Meshkini, S., Rahimi-Arnaei, M., & Tafi, A. A.; “The acute and chronic effect of Roundup herbicide on histopathology and enzymatic antioxidant system of Oncorhynchus mykiss;” International Journal of Environmental Science and Technology, 2018; DOI: 10.1007/s13762-018-2095-y.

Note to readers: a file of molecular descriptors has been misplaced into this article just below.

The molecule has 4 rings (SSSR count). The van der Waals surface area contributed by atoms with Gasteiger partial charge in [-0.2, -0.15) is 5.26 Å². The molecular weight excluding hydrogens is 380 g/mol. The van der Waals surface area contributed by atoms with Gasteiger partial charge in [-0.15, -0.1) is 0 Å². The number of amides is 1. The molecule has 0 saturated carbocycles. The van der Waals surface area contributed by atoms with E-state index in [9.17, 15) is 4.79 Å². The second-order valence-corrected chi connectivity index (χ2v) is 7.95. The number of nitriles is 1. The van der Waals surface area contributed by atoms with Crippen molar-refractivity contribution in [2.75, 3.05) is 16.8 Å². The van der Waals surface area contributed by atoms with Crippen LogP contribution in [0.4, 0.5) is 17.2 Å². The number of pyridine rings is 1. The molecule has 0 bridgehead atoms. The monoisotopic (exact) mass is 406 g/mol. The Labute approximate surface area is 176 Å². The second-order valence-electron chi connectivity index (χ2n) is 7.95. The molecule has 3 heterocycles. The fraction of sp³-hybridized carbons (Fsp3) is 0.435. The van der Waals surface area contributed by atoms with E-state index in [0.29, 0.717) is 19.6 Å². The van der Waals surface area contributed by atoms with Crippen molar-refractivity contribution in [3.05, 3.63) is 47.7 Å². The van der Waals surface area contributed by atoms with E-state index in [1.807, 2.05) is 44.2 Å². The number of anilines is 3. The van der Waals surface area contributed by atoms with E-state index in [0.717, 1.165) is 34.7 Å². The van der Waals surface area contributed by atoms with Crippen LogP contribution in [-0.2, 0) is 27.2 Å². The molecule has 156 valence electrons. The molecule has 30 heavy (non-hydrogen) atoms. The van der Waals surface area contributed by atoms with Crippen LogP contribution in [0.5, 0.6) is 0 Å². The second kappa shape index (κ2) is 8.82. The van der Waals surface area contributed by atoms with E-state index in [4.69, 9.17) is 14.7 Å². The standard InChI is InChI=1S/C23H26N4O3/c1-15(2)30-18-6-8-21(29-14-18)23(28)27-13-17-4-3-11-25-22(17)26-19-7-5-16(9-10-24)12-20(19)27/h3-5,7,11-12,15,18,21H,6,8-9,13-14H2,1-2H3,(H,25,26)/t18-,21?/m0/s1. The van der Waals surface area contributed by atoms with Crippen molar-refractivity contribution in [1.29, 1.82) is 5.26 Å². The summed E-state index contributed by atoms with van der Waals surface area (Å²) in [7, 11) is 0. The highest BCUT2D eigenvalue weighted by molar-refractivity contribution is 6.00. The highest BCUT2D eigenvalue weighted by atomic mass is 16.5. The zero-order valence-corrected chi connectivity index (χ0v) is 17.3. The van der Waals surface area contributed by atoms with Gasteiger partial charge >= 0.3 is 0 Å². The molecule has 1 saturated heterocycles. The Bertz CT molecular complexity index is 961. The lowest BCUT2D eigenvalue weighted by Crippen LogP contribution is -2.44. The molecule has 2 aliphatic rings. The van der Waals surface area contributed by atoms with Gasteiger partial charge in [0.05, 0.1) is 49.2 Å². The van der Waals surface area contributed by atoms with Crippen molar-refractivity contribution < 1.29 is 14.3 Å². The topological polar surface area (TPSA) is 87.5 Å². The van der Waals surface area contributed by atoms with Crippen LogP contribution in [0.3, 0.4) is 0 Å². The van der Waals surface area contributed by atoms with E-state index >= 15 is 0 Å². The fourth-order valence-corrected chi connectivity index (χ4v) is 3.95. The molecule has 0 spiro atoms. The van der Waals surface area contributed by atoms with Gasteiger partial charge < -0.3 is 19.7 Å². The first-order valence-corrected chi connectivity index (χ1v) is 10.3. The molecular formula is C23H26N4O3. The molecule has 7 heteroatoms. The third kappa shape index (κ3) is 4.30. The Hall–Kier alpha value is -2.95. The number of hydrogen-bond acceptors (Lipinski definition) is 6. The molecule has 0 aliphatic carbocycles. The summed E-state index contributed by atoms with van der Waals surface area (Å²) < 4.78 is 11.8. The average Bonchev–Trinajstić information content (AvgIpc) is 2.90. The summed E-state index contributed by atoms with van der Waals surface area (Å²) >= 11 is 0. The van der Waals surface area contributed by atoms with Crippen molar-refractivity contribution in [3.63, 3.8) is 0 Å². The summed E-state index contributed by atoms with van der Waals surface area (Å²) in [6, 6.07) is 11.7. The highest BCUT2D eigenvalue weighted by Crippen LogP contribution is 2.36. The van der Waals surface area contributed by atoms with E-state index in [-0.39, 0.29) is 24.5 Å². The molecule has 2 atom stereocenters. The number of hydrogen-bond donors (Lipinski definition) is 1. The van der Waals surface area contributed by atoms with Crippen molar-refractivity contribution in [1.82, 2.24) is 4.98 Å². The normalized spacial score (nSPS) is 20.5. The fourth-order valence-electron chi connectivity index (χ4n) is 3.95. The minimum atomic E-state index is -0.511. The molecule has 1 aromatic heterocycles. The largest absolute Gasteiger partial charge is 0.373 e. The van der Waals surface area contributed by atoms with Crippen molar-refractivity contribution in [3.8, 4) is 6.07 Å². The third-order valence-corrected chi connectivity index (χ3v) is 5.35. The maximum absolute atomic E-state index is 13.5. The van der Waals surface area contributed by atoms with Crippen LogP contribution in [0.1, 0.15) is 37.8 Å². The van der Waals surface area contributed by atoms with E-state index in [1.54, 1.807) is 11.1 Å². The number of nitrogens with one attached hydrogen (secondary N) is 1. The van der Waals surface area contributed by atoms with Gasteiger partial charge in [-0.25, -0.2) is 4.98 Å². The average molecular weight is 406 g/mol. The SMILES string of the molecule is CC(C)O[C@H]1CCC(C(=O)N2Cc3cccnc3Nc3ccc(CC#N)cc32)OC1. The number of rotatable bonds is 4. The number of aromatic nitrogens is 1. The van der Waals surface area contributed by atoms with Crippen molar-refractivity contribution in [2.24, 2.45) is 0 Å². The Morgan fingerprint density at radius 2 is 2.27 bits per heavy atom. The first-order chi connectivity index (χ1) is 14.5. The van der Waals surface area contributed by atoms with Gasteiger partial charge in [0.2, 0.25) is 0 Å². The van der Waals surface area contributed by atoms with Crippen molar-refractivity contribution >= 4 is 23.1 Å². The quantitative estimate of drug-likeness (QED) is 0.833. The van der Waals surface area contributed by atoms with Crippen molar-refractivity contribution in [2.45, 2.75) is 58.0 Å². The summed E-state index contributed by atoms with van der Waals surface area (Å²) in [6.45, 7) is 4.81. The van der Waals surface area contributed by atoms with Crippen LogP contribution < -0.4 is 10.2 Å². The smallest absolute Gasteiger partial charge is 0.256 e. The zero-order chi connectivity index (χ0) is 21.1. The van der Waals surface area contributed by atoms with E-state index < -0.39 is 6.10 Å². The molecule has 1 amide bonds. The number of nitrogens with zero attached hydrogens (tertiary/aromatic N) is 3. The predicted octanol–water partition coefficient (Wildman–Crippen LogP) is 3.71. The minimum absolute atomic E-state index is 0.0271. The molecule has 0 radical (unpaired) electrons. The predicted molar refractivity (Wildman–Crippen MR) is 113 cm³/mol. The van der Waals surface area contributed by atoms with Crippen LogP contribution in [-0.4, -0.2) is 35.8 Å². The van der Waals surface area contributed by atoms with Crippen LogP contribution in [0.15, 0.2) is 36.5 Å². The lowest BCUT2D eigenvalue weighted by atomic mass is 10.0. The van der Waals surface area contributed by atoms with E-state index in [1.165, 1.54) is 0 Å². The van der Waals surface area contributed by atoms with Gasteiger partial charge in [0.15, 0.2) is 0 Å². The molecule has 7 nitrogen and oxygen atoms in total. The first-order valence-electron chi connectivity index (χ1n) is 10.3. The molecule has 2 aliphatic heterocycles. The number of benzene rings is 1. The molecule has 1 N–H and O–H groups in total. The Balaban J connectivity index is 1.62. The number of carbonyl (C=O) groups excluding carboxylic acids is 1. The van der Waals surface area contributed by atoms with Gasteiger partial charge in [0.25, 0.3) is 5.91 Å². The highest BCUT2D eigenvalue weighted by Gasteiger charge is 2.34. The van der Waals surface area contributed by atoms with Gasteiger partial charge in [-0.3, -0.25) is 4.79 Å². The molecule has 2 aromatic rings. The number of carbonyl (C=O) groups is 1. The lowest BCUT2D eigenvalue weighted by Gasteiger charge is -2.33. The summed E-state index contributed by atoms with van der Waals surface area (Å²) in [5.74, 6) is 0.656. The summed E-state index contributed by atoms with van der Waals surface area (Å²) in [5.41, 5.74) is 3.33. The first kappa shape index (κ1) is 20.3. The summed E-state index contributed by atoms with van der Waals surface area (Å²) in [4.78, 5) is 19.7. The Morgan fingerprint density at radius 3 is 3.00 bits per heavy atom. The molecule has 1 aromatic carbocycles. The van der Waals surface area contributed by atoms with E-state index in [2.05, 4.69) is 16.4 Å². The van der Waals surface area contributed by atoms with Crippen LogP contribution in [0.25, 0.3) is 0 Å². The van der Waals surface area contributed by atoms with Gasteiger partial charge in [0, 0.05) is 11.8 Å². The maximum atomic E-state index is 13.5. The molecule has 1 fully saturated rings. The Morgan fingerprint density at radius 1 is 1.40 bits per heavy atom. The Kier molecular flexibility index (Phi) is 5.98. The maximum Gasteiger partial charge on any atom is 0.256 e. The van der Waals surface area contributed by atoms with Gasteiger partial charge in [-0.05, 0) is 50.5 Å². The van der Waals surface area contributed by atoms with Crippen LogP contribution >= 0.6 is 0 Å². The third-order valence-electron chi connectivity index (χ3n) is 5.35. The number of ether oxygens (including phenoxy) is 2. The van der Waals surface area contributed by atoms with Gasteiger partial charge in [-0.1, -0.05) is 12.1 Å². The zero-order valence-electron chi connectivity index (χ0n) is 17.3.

Unconventional and uncontrolled use of agricultural pesticides and their influence in aquatic ecosystems during drainage process causes the accumulation of these toxins in body tissues of fish, and finally, it endangers human health. In order to determine the amount of pollution of Roundup pesticide in aquatics, acute and chronic effects of this poison on gill, kidney, and liver tissues and biochemical activities of cerebral acetyl cholinesterase and liver catalase in rainbow trout (Oncorhynchus mykiss) were investigated. To determine LC50 of Roundup pesticide in rainbow trout, acute doses of Roundup were introduced to fish tanks and fish mortality was recorded for 96 h, and Roundup LC50 was determined using SPSS Probit test. Chronic doses were determined based on the obtained LC50, and the effects of these concentrations were assessed on gill, kidney and liver tissues and cerebral acetyl cholinesterase and liver catalase activities over 28 days. Based on histopathology results, the following changes were observed: adhesion of secondary lamellae, bending of secondary lamellae in gill tissue, glomerular wrinkling, dilatation of Bowman’s capsule space in kidney tissue and necrosis, cellular swelling, and lipid degeneration in liver tissue. Cerebral acetyl cholinesterase and liver catalase activities significantly reduced in groups exposed to Roundup herbicide compared to the control group (p < 0.05). Generally, chronic concentrations of Roundup herbicide cause undesirable tissue and enzymatic changes in antioxidant system of rainbow trout. Therefore, assessment of biochemical factors and histopathological studies can be used as biomarkers in tracing the effects of agricultural toxins on aquatic habitat.